Sea row dominates as ASEAN leaders meet

Agence France-Presse

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Sea row dominates as ASEAN leaders meet
(UPDATED) ASEAN foreign ministers expressed "serious concerns over the on-going developments" in a joint statement released on the eve of the summit

NAY PYI TAW, Myanmar (3rd UPDATE) – Surging maritime tensions dominated a meeting of Southeast Asian leaders Sunday, May 11, with Vietnam expected to call on its regional neighbors for support in its deepening territorial dispute with China.

The 10-member Association of Southeast Asian Nations (ASEAN) is convening just days after both Vietnam and the Philippines locked horns with China in contested waters, stoking international alarm.

The summit, hosted for the first time by Myanmar in its showpiece capital Naypyidaw, is set to be dominated by discussion of the South China Sea, which is crisscrossed by key shipping lanes and thought to contain vast energy reserves.

In prepared remarks for the summit seen by Agence France-Presse, Vietnam Prime Minister Nguyen Tan Dung urged his ASEAN counterparts to protest what he termed China’s “serious violation” in the sea.

Tensions flared after a controversial decision by Beijing to relocate a deep-water oil rig into territory also claimed by Hanoi in early May.

The move sparked a series of incidents in the disputed waters, with Vietnam on Wednesday accusing its neighbor of attacks on its ships.

“This extremely dangerous action has been and is directly threatening peace, stability and maritime security and safety,” Dung said, according to the prepared remarks.

In a declaration on the formation of an ASEAN community by 2015, the ASEAN leaders reaffirmed their commitment “to strengthen cooperation for the full and effective implementation of the DOC (Declaration of Conduct) in the South China Sea.” 

Serious concern

On Saturday, ASEAN foreign ministers expressed “serious concerns over the on-going developments” in a joint statement ahead of the summit, as the bloc sought to present a unified front in dealing with the region’s massive neighbor.

The stand-off has stoked bitter anti-China sentiment in Vietnam, with about 1,000 people joining one of the country’s largest ever rallies against Beijing in Hanoi on Sunday. Protests also broke out in two other major Vietnamese cities.

China and Vietnam, who fought a brief border war in 1979, frequently trade diplomatic barbs over oil exploration, fishing rights and the Spratly and Paracel Islands.

Vietnam’s communist regime, which is wary of public gatherings that could threaten its authoritarian rule, has alternated between tolerating anti-China rallies and violently breaking them up.

Exercise ‘utmost restraint’

UN Secretary General Ban Ki-moon called on both countries to “exercise the utmost restraint” in the sea, United Nations deputy spokesman Farhan Haq said Friday.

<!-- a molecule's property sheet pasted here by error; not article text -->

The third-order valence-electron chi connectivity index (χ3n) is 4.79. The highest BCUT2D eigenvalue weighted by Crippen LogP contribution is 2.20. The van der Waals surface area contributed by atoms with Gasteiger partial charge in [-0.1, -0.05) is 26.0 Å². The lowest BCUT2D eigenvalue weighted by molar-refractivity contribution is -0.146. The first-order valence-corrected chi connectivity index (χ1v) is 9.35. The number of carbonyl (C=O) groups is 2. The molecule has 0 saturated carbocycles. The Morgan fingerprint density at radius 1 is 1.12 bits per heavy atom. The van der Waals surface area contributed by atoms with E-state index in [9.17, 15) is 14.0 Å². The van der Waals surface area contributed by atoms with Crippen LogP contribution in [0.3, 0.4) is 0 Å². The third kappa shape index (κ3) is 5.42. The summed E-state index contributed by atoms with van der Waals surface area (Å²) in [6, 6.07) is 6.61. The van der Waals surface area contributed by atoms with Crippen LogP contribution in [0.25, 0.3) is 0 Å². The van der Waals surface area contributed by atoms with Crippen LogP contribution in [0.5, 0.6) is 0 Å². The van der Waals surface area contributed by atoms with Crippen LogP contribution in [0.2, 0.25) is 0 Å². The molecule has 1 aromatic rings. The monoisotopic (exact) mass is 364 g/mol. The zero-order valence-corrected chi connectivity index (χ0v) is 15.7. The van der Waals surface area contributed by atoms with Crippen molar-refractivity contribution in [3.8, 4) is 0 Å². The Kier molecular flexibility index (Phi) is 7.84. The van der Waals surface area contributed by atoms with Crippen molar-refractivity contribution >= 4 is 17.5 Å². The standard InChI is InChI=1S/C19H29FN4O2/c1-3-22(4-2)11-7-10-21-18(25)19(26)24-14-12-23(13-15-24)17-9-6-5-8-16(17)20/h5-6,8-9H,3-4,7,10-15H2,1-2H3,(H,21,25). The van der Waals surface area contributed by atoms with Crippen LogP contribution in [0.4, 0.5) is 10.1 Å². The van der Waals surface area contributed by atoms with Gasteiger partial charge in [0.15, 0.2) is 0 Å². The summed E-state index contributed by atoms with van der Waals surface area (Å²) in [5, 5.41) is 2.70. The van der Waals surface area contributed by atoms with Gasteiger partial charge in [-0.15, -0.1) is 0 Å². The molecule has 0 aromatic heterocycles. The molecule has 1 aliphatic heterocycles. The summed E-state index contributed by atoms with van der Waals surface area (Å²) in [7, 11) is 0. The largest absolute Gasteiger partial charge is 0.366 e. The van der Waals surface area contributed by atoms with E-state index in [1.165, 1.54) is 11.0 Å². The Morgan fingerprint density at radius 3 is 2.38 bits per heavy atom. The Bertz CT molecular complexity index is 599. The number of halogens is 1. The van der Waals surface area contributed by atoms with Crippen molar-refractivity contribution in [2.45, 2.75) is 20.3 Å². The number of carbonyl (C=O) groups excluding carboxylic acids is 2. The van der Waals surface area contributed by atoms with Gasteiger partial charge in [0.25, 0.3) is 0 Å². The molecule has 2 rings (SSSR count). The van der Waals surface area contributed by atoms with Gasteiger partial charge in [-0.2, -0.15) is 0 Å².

Observers have said Beijing’s decision to move the rig could have been a tit-for-tat response to a visit to the region by US President Barack Obama, who reaffirmed support for Asian allies the Philippines and Japan, which is locked in its own maritime territorial dispute with China.

Beijing claims sovereign rights to almost the whole of the South China Sea.

The Philippines and Vietnam are China’s most vocal critics within Southeast Asia.

But the South China Sea is also claimed in part by ASEAN members Brunei and Malaysia as well as Taiwan.

Manila, which has asked a UN tribunal to rule on China’s claims over most of the sea, also said on Wednesday it had detained a Chinese fishing boat in disputed territory.

Philippine President Benigno Aquino Saturday urged fellow Southeast Asian leaders to face up to the threat posed by China’s increasing assertiveness in the sea, stressing that it affected regional security.

“We stand firm in our belief — a belief shared by all — that the rule of law is key in fostering a climate of stability, one that allows our societies and our peoples to flourish,” Aquino said.

Beijing prefers to negotiate directly with its smaller, weaker neighbors on a bilateral basis, a policy that is rejected by rival claimants.

The other ASEAN members are Cambodia, Indonesia, Laos, Myanmar, Singapore and Thailand.

Myanmar’s chairmanship is the first time it has taken the helm of ASEAN, despite having been a member for 17 years, as concerns about the rights record of the former junta kept the country on the sidelines.

But reforms under a quasi-civilian regime that came to power in 2011 have burnished the country’s international standing and seen the removal of most Western sanctions.

ASEAN suffered a serious knock to its credibility in 2012 during Cambodia’s chairmanship of the group when foreign ministers failed to issue a joint communique at their annual meeting for the first time in the bloc’s history because of deep divisions on the South China Sea issue.

The Philippines at that time blamed Cambodia, a key Chinese ally, for the fiasco.

Thailand’s contribution to the summit will be overshadowed by the removal of Thai premier Yingluck Shinawatra from office for abuse of power in a recent court ruling that drew both pro- and anti government protesters onto the streets. –

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